Local Artist Displays Eclectic Work at Museum of Un-Natural History

Isabel Mills

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Museum of Un-Natural History

Photo by Chaoyu Li

If you met him on the street, 82-year-old Gerry Matthews would seem like any other retired, happily married Wheaton Terrier owner. In reality, he is a rather unique artist.

Matthews moved to Walla Walla with his wife Pat Stanley years ago, leaving both of their acting careers in New York behind. A class clown since elementary school, Gerry loved to entertain, but he was envious of his friends who were artists and could work from home. In 2001, he opened a free museum in downtown Walla Walla.

Inspired by Dadaism, surrealism and absurdism, Matthews creates art unlike anything I have ever seen.

“I use the word Dada because it takes away all of the rules and regulations. You don’t have to please anybody. Collecting things and assembling them in meaningful ways is to me a whole lot of fun and not too stressful. Not everyone who comes up here gets it, but some do, and that’s fun,” he said.

His work is displayed in a hidden loft above Tallman’s Drug Store called The Museum of Un-Natural History. Every Saturday from 10 a.m. to 2 p.m. he sits in the midst of his art, waiting for people to come explore and to make whatever interpretations they will.

One of his pieces is titled “Diana of the Hunt” or Dangerous encounters of the third grade.” Created shortly after the Columbine school shooting, the primary figure in the work is a manikin of a small boy wearing a short tunic. He holds a bone in his mouth and a pistol in his hand. Gerry had heard people around him saying that everyone should honor their children. This piece of art shows his interpretation of that.

“I think I definitely start off with an object and try to make something with it and other collected things that go with it, and ultimately [I] have the whole assembly turn into something that I can name and that has a point to it. I often don’t name them until after I’ve finished them because I don’t know what they are. And then it suddenly comes to me,” said Matthews.

Museum of Un-Natural History

Photo by Chaoyu Li

Much of the artwork in the museum is fantastically thought-provoking. Whether the thoughts inspired by the art are positive or negative seems to depend highly upon the person viewing it.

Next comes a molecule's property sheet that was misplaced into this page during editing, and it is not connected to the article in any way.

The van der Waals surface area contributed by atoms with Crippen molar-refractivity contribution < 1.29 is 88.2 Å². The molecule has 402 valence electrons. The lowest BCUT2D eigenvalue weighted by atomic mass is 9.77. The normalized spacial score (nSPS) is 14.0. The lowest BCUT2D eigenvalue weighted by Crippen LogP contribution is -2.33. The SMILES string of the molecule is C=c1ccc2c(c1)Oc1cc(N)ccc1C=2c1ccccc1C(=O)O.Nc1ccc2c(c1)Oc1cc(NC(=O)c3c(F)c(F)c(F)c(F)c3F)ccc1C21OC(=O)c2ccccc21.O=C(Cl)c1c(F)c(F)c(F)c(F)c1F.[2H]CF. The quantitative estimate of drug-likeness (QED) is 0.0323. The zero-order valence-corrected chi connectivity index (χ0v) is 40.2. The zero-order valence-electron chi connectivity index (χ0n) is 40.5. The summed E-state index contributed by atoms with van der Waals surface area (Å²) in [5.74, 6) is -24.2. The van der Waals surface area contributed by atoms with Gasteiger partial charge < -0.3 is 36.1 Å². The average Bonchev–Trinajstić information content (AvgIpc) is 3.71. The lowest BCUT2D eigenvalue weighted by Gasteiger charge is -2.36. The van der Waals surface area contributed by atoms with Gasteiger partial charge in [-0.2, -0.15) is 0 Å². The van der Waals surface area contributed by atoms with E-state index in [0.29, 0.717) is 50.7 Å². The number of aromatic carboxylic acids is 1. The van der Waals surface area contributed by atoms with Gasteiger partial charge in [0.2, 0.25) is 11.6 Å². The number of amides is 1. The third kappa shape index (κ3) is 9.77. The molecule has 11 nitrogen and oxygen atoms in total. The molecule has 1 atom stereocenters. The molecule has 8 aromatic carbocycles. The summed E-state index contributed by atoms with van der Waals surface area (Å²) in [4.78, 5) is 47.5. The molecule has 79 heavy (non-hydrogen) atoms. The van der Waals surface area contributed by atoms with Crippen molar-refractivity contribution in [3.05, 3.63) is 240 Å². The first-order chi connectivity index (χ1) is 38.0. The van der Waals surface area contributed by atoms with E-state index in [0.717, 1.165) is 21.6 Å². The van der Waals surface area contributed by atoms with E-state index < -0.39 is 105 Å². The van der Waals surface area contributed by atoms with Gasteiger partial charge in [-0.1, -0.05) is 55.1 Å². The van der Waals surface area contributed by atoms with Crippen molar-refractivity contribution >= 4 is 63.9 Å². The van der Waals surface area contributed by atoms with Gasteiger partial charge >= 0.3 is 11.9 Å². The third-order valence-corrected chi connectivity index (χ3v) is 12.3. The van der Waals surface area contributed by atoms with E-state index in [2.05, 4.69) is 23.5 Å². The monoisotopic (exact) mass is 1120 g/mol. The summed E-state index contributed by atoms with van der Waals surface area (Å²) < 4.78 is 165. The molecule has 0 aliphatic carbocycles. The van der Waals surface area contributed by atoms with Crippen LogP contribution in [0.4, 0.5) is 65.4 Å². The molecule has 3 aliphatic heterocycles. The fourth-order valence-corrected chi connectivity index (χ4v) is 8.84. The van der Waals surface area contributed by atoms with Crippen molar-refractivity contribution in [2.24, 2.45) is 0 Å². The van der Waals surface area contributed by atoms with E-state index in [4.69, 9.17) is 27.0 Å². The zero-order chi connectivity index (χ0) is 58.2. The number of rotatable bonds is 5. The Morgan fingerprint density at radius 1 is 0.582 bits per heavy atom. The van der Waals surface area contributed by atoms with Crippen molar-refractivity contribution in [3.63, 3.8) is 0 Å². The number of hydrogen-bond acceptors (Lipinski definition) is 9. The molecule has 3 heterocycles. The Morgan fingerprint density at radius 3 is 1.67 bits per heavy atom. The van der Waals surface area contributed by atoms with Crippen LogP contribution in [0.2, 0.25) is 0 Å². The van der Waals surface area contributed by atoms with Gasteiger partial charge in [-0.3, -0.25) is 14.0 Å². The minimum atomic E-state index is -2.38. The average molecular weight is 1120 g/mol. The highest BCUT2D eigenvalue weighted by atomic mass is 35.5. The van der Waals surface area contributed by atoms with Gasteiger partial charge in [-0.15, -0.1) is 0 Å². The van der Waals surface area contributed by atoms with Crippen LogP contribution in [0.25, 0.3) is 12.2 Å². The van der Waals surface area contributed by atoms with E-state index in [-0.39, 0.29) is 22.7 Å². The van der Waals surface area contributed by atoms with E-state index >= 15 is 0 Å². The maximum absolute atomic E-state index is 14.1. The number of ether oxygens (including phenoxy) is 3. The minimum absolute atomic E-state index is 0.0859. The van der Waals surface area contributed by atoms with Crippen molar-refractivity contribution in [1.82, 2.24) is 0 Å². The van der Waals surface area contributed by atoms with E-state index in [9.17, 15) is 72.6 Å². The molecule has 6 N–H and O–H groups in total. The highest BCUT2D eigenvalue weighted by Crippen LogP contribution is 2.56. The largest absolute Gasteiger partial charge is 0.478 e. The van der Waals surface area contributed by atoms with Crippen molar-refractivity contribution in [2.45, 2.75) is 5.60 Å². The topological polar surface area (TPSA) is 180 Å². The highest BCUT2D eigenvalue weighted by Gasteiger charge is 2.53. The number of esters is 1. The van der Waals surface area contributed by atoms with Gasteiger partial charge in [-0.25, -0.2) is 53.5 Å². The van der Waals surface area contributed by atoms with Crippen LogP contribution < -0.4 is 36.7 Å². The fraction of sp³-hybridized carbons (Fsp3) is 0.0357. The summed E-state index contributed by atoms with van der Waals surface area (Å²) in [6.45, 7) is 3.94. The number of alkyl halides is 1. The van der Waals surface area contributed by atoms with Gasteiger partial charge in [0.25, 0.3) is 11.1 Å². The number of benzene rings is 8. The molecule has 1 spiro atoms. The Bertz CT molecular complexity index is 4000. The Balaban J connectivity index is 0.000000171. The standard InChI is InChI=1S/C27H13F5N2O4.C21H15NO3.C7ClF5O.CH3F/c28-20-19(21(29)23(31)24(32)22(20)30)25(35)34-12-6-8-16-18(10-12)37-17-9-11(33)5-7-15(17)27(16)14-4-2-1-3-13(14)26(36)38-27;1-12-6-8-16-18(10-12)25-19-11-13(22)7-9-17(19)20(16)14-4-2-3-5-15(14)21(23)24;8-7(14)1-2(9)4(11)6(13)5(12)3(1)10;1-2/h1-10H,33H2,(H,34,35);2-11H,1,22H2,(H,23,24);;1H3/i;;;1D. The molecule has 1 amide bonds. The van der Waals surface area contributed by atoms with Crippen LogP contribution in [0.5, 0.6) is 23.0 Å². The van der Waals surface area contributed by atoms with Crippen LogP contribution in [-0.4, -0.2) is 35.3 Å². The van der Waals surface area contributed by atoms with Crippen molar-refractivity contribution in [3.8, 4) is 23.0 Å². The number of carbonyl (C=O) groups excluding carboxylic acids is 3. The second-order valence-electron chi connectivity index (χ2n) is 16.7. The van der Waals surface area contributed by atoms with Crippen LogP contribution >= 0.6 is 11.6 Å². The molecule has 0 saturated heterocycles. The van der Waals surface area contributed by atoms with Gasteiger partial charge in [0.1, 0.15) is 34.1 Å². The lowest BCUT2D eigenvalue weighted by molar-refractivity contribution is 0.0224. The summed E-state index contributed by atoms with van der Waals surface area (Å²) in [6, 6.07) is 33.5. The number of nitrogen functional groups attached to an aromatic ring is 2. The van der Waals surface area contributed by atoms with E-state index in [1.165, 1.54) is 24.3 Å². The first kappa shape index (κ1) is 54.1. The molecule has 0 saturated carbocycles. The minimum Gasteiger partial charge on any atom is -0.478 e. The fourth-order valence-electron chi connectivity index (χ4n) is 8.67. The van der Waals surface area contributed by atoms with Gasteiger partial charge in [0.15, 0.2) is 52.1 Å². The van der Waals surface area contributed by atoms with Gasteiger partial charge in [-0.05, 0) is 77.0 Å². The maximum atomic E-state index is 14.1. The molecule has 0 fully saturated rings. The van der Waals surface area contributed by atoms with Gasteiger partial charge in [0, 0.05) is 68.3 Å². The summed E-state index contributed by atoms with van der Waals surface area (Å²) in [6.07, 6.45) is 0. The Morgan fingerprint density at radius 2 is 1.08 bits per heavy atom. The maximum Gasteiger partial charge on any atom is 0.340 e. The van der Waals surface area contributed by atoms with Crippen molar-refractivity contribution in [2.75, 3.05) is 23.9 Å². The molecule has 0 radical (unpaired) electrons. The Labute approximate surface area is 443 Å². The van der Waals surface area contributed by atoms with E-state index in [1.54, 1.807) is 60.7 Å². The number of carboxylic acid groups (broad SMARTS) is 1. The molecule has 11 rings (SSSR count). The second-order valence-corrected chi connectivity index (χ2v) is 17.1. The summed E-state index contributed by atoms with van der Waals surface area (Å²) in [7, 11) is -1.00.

“Well, I hope they’ll go out thinking how witty and wonderful it is and just enjoying it. I get some very enthusiastic remarks and other people who just think it’s ridiculous, but I enjoy it when people dig it,” said Matthews.

Some of the work in the museum is very personal. There are multiple pictures of Gerry as a young boy trying to steal a kiss from the neighborhood girl, and one piece of work even includes his passport and birth certificate.

In contrast, many of his pieces make social or political commentary. One example illustrates an image of God, taken from Michelangelo’s “The Creation of Adam,” who is reaching toward a light switch in space. Its caption reads, “That’s all folks.” This piece is a customer favorite.

Gerry and his wife, award-winning Broadway-performer Pat Stanley, have five kids between them. Both Gerry and Pat are 82 years old. In fact, they were born just hours apart.

Their love story actually began at the afterparty of a funeral for a mutual friend.

“The deceased [man] was a gay piano player who we both worked with, and everyone at the party was gay except for me and Pat. I asked if I could sit next to her, and we’ve been together ever since,” said Matthews.

Sitting in his small museum, Gerry almost seemed like a piece of art himself. Despite some age-related challenges, Matthews enjoys the work that he does.

Museum of Un-Natural History

Photo by Chaoyu Li

“I’ve had this open now for 15 years, so my enthusiasm has died down a bit. I still come every Saturday because I’ve got it and I don’t know what else it would be. What else am I going to do with it? My concern is that I’m getting old and I don’t know how much longer I can climb those stairs or how much longer I want to come up here. But I’m drawn to it every week.”